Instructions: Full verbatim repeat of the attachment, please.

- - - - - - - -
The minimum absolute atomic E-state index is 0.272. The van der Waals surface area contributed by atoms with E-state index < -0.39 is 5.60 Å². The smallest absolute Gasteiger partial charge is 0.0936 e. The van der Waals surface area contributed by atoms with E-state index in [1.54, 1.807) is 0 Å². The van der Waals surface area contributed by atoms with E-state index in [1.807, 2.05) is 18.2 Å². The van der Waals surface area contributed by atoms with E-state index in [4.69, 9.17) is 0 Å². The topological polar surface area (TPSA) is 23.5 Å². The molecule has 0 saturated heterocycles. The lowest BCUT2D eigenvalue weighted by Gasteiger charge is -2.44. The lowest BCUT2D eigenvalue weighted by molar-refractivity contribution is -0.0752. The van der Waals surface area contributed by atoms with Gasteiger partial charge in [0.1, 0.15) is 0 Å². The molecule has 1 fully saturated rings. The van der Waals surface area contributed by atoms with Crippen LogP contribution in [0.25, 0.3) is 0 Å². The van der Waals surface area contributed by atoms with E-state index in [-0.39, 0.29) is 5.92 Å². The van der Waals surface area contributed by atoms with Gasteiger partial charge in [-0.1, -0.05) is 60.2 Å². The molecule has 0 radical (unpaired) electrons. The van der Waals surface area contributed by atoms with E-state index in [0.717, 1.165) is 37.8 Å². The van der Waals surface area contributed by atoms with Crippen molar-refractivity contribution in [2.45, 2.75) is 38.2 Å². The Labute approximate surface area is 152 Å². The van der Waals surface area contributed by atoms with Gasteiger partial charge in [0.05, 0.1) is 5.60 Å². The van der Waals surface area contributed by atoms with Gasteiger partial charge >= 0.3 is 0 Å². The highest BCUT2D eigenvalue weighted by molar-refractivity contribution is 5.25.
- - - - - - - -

The minimum absolute atomic E-state index is 0.272. The van der Waals surface area contributed by atoms with E-state index < -0.39 is 5.60 Å². The smallest absolute Gasteiger partial charge is 0.0936 e. The van der Waals surface area contributed by atoms with E-state index in [1.54, 1.807) is 0 Å². The van der Waals surface area contributed by atoms with E-state index in [1.807, 2.05) is 18.2 Å². The van der Waals surface area contributed by atoms with E-state index in [4.69, 9.17) is 0 Å². The topological polar surface area (TPSA) is 23.5 Å². The molecule has 0 saturated heterocycles. The lowest BCUT2D eigenvalue weighted by Gasteiger charge is -2.44. The lowest BCUT2D eigenvalue weighted by molar-refractivity contribution is -0.0752. The van der Waals surface area contributed by atoms with Gasteiger partial charge in [0.1, 0.15) is 0 Å². The molecule has 1 fully saturated rings. The van der Waals surface area contributed by atoms with Crippen LogP contribution in [0.25, 0.3) is 0 Å². The van der Waals surface area contributed by atoms with E-state index in [-0.39, 0.29) is 5.92 Å². The van der Waals surface area contributed by atoms with Gasteiger partial charge in [-0.1, -0.05) is 60.2 Å². The molecule has 0 radical (unpaired) electrons. The van der Waals surface area contributed by atoms with E-state index in [0.717, 1.165) is 37.8 Å². The van der Waals surface area contributed by atoms with Crippen molar-refractivity contribution in [2.45, 2.75) is 38.2 Å². The Labute approximate surface area is 152 Å². The van der Waals surface area contributed by atoms with Gasteiger partial charge in [0.05, 0.1) is 5.60 Å². The van der Waals surface area contributed by atoms with Gasteiger partial charge >= 0.3 is 0 Å². The highest BCUT2D eigenvalue weighted by molar-refractivity contribution is 5.25.